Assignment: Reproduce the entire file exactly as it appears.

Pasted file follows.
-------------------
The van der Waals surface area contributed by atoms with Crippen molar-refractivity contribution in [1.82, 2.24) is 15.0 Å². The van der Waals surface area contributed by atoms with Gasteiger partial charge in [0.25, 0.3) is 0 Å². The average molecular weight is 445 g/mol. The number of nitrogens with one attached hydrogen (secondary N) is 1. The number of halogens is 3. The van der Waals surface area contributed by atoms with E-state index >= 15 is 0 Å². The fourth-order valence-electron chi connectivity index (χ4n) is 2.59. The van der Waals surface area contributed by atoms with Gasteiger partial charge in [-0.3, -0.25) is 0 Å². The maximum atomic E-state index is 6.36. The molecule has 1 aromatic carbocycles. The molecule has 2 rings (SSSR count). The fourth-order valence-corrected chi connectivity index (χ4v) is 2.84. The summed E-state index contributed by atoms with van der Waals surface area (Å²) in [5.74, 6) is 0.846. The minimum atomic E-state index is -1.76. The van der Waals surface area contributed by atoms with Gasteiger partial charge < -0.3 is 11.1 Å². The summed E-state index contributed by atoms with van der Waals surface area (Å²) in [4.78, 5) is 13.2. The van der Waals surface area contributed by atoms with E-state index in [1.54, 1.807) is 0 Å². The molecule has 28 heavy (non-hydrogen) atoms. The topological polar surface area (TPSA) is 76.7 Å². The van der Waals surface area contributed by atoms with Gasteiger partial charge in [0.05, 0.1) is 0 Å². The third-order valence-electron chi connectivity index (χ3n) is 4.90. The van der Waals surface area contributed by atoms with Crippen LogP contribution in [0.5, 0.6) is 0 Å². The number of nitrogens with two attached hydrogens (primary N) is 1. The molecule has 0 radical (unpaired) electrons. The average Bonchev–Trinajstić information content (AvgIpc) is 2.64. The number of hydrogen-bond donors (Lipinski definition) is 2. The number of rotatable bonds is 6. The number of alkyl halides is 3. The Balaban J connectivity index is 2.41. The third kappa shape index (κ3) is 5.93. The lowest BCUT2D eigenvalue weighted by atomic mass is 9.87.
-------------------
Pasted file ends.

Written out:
The van der Waals surface area contributed by atoms with Crippen molar-refractivity contribution in [1.82, 2.24) is 15.0 Å². The van der Waals surface area contributed by atoms with Gasteiger partial charge in [0.25, 0.3) is 0 Å². The average molecular weight is 445 g/mol. The number of nitrogens with one attached hydrogen (secondary N) is 1. The number of halogens is 3. The van der Waals surface area contributed by atoms with E-state index >= 15 is 0 Å². The fourth-order valence-electron chi connectivity index (χ4n) is 2.59. The van der Waals surface area contributed by atoms with Gasteiger partial charge in [-0.3, -0.25) is 0 Å². The maximum atomic E-state index is 6.36. The molecule has 1 aromatic carbocycles. The molecule has 2 rings (SSSR count). The fourth-order valence-corrected chi connectivity index (χ4v) is 2.84. The summed E-state index contributed by atoms with van der Waals surface area (Å²) in [5.74, 6) is 0.846. The minimum atomic E-state index is -1.76. The van der Waals surface area contributed by atoms with Gasteiger partial charge < -0.3 is 11.1 Å². The summed E-state index contributed by atoms with van der Waals surface area (Å²) in [4.78, 5) is 13.2. The van der Waals surface area contributed by atoms with E-state index in [1.54, 1.807) is 0 Å². The molecule has 28 heavy (non-hydrogen) atoms. The topological polar surface area (TPSA) is 76.7 Å². The van der Waals surface area contributed by atoms with Gasteiger partial charge in [0.05, 0.1) is 0 Å². The third-order valence-electron chi connectivity index (χ3n) is 4.90. The van der Waals surface area contributed by atoms with Crippen LogP contribution in [0.5, 0.6) is 0 Å². The number of nitrogens with two attached hydrogens (primary N) is 1. The molecule has 0 radical (unpaired) electrons. The average Bonchev–Trinajstić information content (AvgIpc) is 2.64. The number of hydrogen-bond donors (Lipinski definition) is 2. The number of rotatable bonds is 6. The number of alkyl halides is 3. The Balaban J connectivity index is 2.41. The third kappa shape index (κ3) is 5.93. The lowest BCUT2D eigenvalue weighted by atomic mass is 9.87.